The following is posted in response to the Religious Freedom Restoration Act recently passed by the legislature of Indiana and signed by the Governor.

>> Christ Episcopal Church in Madison welcomes all in line with the principles and directives of this Diocese and of the national Church. (The canons of the Episcopal Church and of the Diocese of Indianapolis state there is to be no discrimination on the basis "of race, color, ethnic origin, national origin, sex, marital status, sexual orientation, gender identity and expression, disabilities or age").

We decry this law because it may be (and apparently by some is being) interpreted to permit discrimination against GLBT or other persons because the exercise of someone's religion is "substantially burdened".  We do not agree with a Biblical interpretation that apparently leads some to conclude that GLBT persons, or any other group or person whose choices, identity, or faith are different from their own, may be refused the respect due them as human beings who are beloved of God.  We affirm that no one is outside the reach of God’s love and grace.

We believe St. Paul said it best in Romans 8: “For I am convinced that neither death, nor life, nor angels, nor rulers, nor things present, nor things to come, nor powers, nor height, nor depth, nor anything else in all creation, will be able to separate us from the love of God in Christ Jesus our Lord.”

As Christians, we are called to share that love with our neighbors.  We are bound by our baptismal vows to seek and serve Christ in all persons, and to respect the dignity of every human person. 

May God richly bless you!

Evelyn+

The Rev. Evelyn Wheeler, Rector




March 27, 2015, 12:00 AM

Muddy Days


Some days thoughts pour out of my brain like salt from a broken salt shaker.  Other days, everything turns to mud.

Why is that?  I have no idea.  This is a “mud” day.

We’ve been working hard to get ready for Holy Week, lining up the people to help (if you can help, please call!) with readings, prayers, acolyting and chalicing, and lining up the music and musicians.

I really enjoy Holy Week once all the plans are in place; for my money, it’s one of the most meaningful expressions of Christian faith, even more than Christmas, and it just deepens my experience of Easter as well.

You might not think that focusing in on the saddest and most distressing parts of Jesus’ story would do that for you, but it does it for me.

It’s not just about the perceived contrast; I’m not talking about hitting my head against a wall because it feels so good when I stop, but about acknowledging the reality of the human experience, the sometime harshness of life, the losses and the pain of life.

It’s more about holding on, in the face of that reality, to the promise that this is not all there is to our lives.  There is beauty, there is delight, and there is rightness, too.

Holy Week and Easter show us both sides – the dreadful and the hopeful, the dark and the light, the ugly and the beautiful. 

Holy Week and Easter remind us that no matter how bad things may get, there are still forces for good.  We do not have to give up to evil; we can stand up to it.  We do not have to give in to despair; we can choose to hope.  We do not have to groan; we can sing.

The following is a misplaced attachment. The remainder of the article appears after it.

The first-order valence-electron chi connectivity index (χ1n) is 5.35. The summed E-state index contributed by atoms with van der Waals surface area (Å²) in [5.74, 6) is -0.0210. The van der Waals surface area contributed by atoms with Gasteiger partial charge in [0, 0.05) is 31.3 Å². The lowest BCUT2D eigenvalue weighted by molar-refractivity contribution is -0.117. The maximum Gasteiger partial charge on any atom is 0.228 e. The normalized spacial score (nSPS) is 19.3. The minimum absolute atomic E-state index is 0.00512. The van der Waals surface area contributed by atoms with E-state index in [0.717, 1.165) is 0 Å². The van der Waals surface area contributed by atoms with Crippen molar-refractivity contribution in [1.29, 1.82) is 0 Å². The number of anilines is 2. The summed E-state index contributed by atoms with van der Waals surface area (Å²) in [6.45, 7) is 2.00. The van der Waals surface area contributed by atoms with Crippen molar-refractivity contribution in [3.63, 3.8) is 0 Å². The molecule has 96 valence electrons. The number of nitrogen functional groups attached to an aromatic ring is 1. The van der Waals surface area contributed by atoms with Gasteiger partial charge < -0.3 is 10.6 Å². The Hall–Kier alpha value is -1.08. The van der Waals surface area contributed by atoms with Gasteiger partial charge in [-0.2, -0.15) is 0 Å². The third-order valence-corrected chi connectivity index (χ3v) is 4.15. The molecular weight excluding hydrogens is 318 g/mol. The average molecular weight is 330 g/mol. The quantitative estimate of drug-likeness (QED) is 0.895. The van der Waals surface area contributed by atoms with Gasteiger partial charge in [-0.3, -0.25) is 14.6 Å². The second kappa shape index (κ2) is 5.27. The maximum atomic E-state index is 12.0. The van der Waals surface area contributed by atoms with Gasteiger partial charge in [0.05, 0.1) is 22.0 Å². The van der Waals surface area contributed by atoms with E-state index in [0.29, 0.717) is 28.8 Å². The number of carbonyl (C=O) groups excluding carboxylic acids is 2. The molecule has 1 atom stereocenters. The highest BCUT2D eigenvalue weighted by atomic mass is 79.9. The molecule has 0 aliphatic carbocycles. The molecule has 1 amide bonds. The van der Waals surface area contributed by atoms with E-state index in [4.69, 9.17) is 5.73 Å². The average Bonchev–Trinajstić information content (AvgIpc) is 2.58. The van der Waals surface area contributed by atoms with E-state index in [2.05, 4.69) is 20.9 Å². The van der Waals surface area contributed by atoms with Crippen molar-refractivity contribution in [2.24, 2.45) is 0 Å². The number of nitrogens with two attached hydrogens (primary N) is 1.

We can stand up and hope and sing because Jesus died on the cross and Christ rose from the dead: the good overcame the bad; life overcame death; restoration overcame suffering; hope overcame despair.

That’s the point, really, of the whole Christian gospel: there is a God who cares for us beyond all measure; there is a God who desires for us more than we can ask or imagine; there is a God who is ready to come to us and stand with us, even in the darkest night.




March 12, 2015, 3:19 PM

Things that Break


This entry is from the E-Pistle for March 12-25.

Things that break

Eggshells.  Dishes.  Engines.  Hearts.  Just a few days ago, a woman that I first met when we both joined the Foreign Service back in 1985, and went through training together, died from cancer.  She was younger than I am. 

If you were in church last Sunday, you know that another friend died last week – a frequent visitor to the office, usually in need of a small loan and always in need of a kind exchange.

Earlier this year, we laid one of our long-term parishioners to rest.

And in just another two weeks, it will have been ten years to the day since my dad – the first of my immediate family – breathed his last while picking up the mail from the box at the end of the driveway.

Death is always a shock.  Even when we know it is inevitable, it never seems like it’s going to happen to someone we know, and we won’t know what it feels like until it actually does.

And then, perhaps, we don’t know what we feel.  I experienced grief, the first time around, as being akin to a new spice that I was required to put into every dish I cooked, like some kind of bitter pepper.  It was sharp and it was distasteful and it soured everything with which it came in contact. 

Every death makes our world smaller, every death of someone we have known and cared about puts a hole in our world, and a crack in our heart.

But if we bleed, it means we have blood in our veins.  If we weep, it means we have pain in our hearts, and if we have pain in our hearts it is because we have had love in them.

And in fact, it means we still do have love in them.

The disciples and all who followed and loved Jesus must have felt this pain and wept these tears, but can you imagine if he had never arisen?  That hole in our world would have been too large for anyone but God to fill, and that is what God has done for us. 

In the end, it is God who fills all the holes in our hearts, our lives, and our very selves.  This is God’s grace and gift, that though we die, we shall yet live.

 


Page 1 2 3 4 5 6 7 8 9 10 11 12 13 14 15 16   Entries 71-75 of 79